Social networking sites make it incredibly easy to share your thoughts and aspects of your personality with others. But with this convenience comes the potential for saying something you might regret later. In this video segment from FRONTLINE: "Digital Nation," two groups of girls describe how an exchange of insults over MySpace resulted in a physical fight at their school. This video has discussion questions in the Support Materials section.
This lesson, to be used with Underground Railroad: The William Still Story, introduces students to the benefits of recording history. However, they also learn the dangers of sharing information publicly. Social media is explored as an effective, but a sometimes dangerous messaging tool.
In this self-paced lesson, students explore various aspects of online communication. Students watch videos that encourage them to think about their own participation in social networking and to consider how much time they think people should spend online. They also watch videos about the positive and negative aspects of online communication that real young people have experienced. Students then complete an interactive activity to show where they stand on a range of online behaviors. The lesson concludes with a final assignment in which students create a presentation of their ideas about online communication.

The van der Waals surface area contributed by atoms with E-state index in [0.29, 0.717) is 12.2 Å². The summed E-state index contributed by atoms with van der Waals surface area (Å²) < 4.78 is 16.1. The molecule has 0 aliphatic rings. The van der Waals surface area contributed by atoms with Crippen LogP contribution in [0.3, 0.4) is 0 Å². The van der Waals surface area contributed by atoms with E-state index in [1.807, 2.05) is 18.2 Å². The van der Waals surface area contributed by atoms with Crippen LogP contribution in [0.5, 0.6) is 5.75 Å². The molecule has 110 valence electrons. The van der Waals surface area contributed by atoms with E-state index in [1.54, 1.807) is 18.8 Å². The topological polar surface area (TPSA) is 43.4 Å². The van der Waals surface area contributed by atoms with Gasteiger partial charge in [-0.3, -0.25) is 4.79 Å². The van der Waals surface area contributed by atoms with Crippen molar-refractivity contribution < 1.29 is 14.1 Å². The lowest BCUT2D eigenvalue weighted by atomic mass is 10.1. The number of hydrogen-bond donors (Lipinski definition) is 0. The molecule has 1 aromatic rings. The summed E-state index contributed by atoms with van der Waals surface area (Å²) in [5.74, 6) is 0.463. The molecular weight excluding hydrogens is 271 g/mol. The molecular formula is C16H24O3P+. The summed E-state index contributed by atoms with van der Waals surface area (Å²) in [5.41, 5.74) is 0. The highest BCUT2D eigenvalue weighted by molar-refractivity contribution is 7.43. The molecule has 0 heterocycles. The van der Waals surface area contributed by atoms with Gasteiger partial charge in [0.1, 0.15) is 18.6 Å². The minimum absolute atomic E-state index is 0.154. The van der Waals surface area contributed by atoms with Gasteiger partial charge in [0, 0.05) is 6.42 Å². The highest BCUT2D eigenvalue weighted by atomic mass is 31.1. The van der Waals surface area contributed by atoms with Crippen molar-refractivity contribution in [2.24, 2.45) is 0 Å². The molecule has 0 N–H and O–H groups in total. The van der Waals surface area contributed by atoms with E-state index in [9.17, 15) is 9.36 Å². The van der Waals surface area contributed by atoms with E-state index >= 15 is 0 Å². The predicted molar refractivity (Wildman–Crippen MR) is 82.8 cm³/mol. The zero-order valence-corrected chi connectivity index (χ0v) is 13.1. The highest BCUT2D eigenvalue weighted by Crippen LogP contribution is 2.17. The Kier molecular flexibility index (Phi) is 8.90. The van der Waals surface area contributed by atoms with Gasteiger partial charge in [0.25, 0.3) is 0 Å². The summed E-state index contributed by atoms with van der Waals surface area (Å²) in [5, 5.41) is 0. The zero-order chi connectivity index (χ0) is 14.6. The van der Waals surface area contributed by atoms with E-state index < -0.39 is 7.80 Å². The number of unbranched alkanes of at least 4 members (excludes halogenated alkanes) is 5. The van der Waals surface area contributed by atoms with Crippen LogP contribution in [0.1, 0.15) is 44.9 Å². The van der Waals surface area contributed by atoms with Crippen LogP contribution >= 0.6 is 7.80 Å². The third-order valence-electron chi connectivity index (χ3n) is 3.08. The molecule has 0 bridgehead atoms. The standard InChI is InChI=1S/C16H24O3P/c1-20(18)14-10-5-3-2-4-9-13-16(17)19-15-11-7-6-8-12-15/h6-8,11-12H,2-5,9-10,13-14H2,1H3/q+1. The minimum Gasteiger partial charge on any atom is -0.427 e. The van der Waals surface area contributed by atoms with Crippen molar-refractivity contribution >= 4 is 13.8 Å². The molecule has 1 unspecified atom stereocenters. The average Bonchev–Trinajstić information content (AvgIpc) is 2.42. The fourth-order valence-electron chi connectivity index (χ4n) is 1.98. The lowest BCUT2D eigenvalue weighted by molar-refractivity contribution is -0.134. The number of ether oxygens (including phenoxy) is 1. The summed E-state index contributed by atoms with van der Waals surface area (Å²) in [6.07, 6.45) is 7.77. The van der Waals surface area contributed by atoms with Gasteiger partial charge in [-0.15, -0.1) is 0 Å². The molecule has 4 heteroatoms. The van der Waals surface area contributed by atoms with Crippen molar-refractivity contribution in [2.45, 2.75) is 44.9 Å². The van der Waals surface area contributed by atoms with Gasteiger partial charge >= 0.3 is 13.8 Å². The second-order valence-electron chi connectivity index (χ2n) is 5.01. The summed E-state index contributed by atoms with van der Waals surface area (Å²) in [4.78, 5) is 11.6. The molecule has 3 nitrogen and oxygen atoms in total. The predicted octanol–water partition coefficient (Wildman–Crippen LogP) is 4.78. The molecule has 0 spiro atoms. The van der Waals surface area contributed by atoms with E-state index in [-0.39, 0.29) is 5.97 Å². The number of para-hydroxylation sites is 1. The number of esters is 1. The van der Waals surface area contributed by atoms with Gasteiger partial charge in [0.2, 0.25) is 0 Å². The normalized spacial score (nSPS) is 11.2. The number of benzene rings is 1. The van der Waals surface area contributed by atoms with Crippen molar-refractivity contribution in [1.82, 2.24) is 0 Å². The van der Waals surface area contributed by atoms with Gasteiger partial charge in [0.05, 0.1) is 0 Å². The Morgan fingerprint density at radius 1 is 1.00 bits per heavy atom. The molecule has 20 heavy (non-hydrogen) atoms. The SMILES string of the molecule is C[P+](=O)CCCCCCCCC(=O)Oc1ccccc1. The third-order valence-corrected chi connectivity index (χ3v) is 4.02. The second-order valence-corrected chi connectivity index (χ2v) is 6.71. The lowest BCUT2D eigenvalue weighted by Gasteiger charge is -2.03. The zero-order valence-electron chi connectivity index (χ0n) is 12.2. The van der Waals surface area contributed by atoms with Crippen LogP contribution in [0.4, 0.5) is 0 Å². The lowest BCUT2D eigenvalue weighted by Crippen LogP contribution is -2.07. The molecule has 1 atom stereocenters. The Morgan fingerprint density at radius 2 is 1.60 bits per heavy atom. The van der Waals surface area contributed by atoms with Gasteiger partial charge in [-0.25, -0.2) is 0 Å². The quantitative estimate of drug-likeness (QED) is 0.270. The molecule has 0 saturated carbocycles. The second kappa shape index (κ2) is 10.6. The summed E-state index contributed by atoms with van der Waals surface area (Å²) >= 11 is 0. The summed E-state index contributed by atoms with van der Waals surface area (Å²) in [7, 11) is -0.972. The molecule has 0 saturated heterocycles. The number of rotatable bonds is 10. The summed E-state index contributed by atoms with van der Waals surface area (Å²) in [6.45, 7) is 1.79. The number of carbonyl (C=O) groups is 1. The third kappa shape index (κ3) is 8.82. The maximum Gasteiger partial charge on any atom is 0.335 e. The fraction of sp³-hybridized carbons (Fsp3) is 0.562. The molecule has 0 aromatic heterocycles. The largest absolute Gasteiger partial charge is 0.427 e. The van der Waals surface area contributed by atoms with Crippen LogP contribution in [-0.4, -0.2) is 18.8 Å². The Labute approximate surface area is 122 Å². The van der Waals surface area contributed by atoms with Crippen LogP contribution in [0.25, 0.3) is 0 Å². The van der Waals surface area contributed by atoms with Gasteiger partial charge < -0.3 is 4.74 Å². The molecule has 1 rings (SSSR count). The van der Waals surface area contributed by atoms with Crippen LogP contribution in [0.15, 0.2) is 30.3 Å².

While some people turn to social networks and texting as an opportunity to open up and be themselves, others are looking for targets. In this video segment from FRONTLINE: "Digital Nation," learn about Ryan Halligan, the victim of a vicious cyberbullying campaign. After Ryan committed suicide, his father, John, went on Ryan's computer to search for answers. As Ryan's friends opened up online to John, he learned about the taunting that his son endured both at school and online. This video comes with discussion questions.
Facial recognition is creeping more and more into our daily lives. Facebook and Google use it for auto-tagging photos. Snapchat uses it to create hilarious filters. And Apple’s new iPhone will allow you to use your face to unlock your phone. But this same technology can be used by governments and companies to learn as much as they can about you. Find out how facial recognition technology works in the newest Above the Noise video. This video comes with a student viewing guide.
YouTube has been around for over a decade now, and it dominates as the top place for video content. Because of that, it’s way more of a business now than anyone could have imagined. The advertising world refers to many of the stars on YouTube, Instagram, and other social media platforms as influencers, because they have their own, home-grown fanbase that they have been interacting with for years. To capitalize on that fanbase, companies pay these influencers to promote their product or service. Watch the latest Above the Noise video to find out whether you can trust what's on YouTube and what are the rules about influencers advertising products in their videos. This video comes with a student handout that helps guide the discussion of this activity.